This was all worlds away from my previous experiences. I first visited Lagos as an adult in 2007 the same year that Bisi Silva opened the Centre for Contemporary Art, Lagos. I knew nothing of this of course. My experience of the city was a sheltered one, my experience was a sheltered one, family events, church halls, hotel rooms and looking out at the street life from the back seat of air conditioned cars. This is so often the fleeting detached experience of the exiled.

El Anatsui: Playing with Chance, 2014. Installation view, CCA, Lagos, 2014

But something changed and Lagos started attracting people back to Nigeria. The Global Credit Crunch that started in late 2007 hitting Western economies hardest, I’m sure played an important part in this. However, something deeper was stirring. In his publication of, Everyday is for the Thief also in 2007, the writer Teju Cole hints at this awkward development:

“It is important for a people to have something that is theirs, something to be proud of… Art can do that. Literature, music, visual arts, theatre, film. The most convincing signs I see in Nigeria are in the practice of the arts. And it is like this. Each time I am sure that, in returning to Lagos, I have inadvertently wandered into a region of hell, something else emerges to give me hope. A reader, an orchestra, the friendship of some powerful swimmers against the tide.”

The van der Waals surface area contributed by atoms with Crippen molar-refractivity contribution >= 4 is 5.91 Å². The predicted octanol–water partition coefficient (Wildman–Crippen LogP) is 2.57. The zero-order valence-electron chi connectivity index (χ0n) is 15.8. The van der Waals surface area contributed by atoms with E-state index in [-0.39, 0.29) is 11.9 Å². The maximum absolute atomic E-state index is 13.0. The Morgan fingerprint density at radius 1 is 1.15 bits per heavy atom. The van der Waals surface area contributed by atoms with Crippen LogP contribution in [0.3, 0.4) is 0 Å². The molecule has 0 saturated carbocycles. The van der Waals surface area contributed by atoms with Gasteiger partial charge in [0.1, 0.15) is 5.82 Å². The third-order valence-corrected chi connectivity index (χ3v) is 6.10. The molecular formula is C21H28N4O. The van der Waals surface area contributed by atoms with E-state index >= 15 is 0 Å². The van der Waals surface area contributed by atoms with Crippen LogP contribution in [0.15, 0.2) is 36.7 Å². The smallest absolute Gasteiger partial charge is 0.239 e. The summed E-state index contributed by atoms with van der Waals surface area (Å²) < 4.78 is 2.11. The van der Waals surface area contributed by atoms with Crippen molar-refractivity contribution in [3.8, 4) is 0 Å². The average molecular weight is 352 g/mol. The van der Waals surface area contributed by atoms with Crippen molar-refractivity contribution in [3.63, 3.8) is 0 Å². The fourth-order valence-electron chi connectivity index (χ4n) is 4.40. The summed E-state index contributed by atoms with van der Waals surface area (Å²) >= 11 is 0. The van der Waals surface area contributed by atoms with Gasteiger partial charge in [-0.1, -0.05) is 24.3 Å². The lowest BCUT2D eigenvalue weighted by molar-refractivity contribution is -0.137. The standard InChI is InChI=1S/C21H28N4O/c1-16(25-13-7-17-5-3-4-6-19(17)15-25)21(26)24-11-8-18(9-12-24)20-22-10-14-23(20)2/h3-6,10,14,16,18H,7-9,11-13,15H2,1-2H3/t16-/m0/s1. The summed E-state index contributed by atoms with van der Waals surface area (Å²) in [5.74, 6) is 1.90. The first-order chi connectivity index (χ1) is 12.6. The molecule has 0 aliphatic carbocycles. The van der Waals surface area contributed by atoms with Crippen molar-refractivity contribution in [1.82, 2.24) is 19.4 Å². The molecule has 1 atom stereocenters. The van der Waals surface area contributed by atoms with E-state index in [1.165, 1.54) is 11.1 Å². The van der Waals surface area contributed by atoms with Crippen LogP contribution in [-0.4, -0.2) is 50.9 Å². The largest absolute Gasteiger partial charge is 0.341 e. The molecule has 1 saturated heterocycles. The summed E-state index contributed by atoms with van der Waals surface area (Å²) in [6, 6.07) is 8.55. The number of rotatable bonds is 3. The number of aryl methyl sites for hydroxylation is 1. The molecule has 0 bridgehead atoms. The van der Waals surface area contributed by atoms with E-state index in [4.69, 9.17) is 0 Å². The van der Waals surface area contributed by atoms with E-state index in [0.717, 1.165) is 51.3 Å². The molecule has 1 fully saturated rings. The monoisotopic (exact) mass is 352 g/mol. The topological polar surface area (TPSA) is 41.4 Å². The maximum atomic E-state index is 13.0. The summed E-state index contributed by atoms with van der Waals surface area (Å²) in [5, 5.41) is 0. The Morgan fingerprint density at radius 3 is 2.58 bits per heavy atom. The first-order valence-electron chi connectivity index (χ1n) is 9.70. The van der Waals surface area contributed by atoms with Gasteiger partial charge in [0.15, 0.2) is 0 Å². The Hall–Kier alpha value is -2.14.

In his novel, Cole highlights one of the major cultural bastions in Lagos, Jazzhole, and their book, Lagos a City at Work, published under their label Glendora Publications. One of the key contributors to this book was a European, the architect Rem Koolhaas. His research, Lagos Wide and Close, was my first real insight into the immense beguiling beauty of life in this city, the creativity and ingenuity of everyday people, long before I was able to explore it for myself.